• What God Hath Wrought, by John Walch, is a “transatlantic farce” with original music. Customer Service Superagent Meg Chambers can handle any request — she’s the last stop on the Habañero’s service line, dealing with escalated complaints about everything from exploding burritos to too-weak salsa. But when a mysterious Morse code message comes in from, apparently, 1857, she may finally have met her match.  New York-based playwright John Walch is the winner of the American Theatre Critics Association’s Osborn Award. Directed by Shana Gold.

2012 Arkansas New Play Fest

The Arkansas Repertory Theatre presents TheatreSquared’s 2012 Arkansas New Play Fest on Thursday, May 17 and Friday, May 18 at The Oxford American building at 1300 Main Street.

Arkansas New Play Fest features professional staged readings. Each script is rehearsed, staged and performed by professional artists, script in hand, for the public and playwright.

Following each reading, there will be a talk back session with the playwright and the cast.

Thursday, May 17
7 p.m.
Uprooted by Clinnesha Dillon Sibley
9 p.m.
The Ballad Of Rusty and Roy by Troy And Jonny Schremmer

Friday, May 18
7 p.m.
The Spiritualist by Robert Ford
9 p.m.
The Football Project by Samuel Brett Williams

Featured Plays

UPROOTED
by Clinnesha Dillon Sibley
A richly drawn treatment of a timeless scenario by an award-winning Arkansas playwright. What happens when long-separated siblings reunite after the death of a parent? When successful film actress Venus Kettle returns to Indianola, Mississippi, to her mother’s “home going,” she is greeted by her sisters with a wide range of emotions, from enthusiastic glee to cold-shoulder resentment. In the meantime the play follows the parallel story of Venus’s brother, who is incarcerated in a facility in Pine Bluff, Arkansas. Uprooted is moving tribute to the redemptive power of family.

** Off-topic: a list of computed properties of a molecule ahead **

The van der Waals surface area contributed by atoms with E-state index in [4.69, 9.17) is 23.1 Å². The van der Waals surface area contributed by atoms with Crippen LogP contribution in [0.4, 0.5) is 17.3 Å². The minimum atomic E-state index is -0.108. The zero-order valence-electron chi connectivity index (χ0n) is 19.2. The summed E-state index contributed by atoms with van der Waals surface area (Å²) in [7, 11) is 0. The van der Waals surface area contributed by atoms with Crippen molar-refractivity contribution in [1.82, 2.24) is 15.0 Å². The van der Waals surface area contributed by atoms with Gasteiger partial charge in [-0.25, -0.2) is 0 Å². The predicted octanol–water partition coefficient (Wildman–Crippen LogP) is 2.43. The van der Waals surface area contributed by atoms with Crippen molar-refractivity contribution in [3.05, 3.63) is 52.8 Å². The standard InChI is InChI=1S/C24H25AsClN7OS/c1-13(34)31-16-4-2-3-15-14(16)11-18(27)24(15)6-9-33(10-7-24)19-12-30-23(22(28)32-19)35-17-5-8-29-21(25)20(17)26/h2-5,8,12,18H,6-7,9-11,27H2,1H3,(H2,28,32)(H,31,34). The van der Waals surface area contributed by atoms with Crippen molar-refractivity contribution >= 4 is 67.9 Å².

THE FOOTBALL PROJECT
by Samuel Brett Williams
November, 1998: a high school football team boarded a bus to travel to play in the state championship game. The entire town came out to see the team off—but the bus never left. One third-string player who played for mere seconds in the previous game forged his grades and caused the team to be disqualified from the championship. The town’s response was unprecedented. There were death threats, thoughts of suicide, vandalism and then a surprising amount of goodwill and even a bit of unexpected heroism. A snapshot of a town in crisis, examining one of the rare places that the ordinary and the epic, the petty and the profound collide: high school football.

THE SPIRITUALIST
by Robert Ford
TheatreSquared Artistic Director Robert Ford brings The Spiritualist back to the Arkansas New Play Festival for a second year of development, adding new revisions and, for the first time, original music. Inspired by true events, this comedic drama introduces Rosemary Dunn, an English widow who cooks for the school lunch service and communes with the spirits of dead composers. When an enterprising American reporter tries to unmask the self-proclaimed psychic as a fraud, he finds there may be more at play than simple musical sleight-of-hand.

THE BALLAD OF RUSTY AND ROY
by Troy and Jonny Schremmer
This new play with live, original music, follows the story of two half-brothers, both musicians with roots in Texas who have found their way to New York City along starkly divergent paths. One has an enthusiastic following on the New York music scene, the other among toddlers at the neighborhood church playgroup where he works. Circumstances reunite the two brothers, but a deeply troubled past involving a boyhood road trip threatens to tear them apart once again. Featuring songs – and performances – by Dusty Brown, who himself has a burgeoning career as a singer-songwriter in New York, an early version of The Ballad of Rusty and Roy was featured at the New York Fringe Festival.

Tickets are $7 per show or $20 for a two-day pass to all four readings.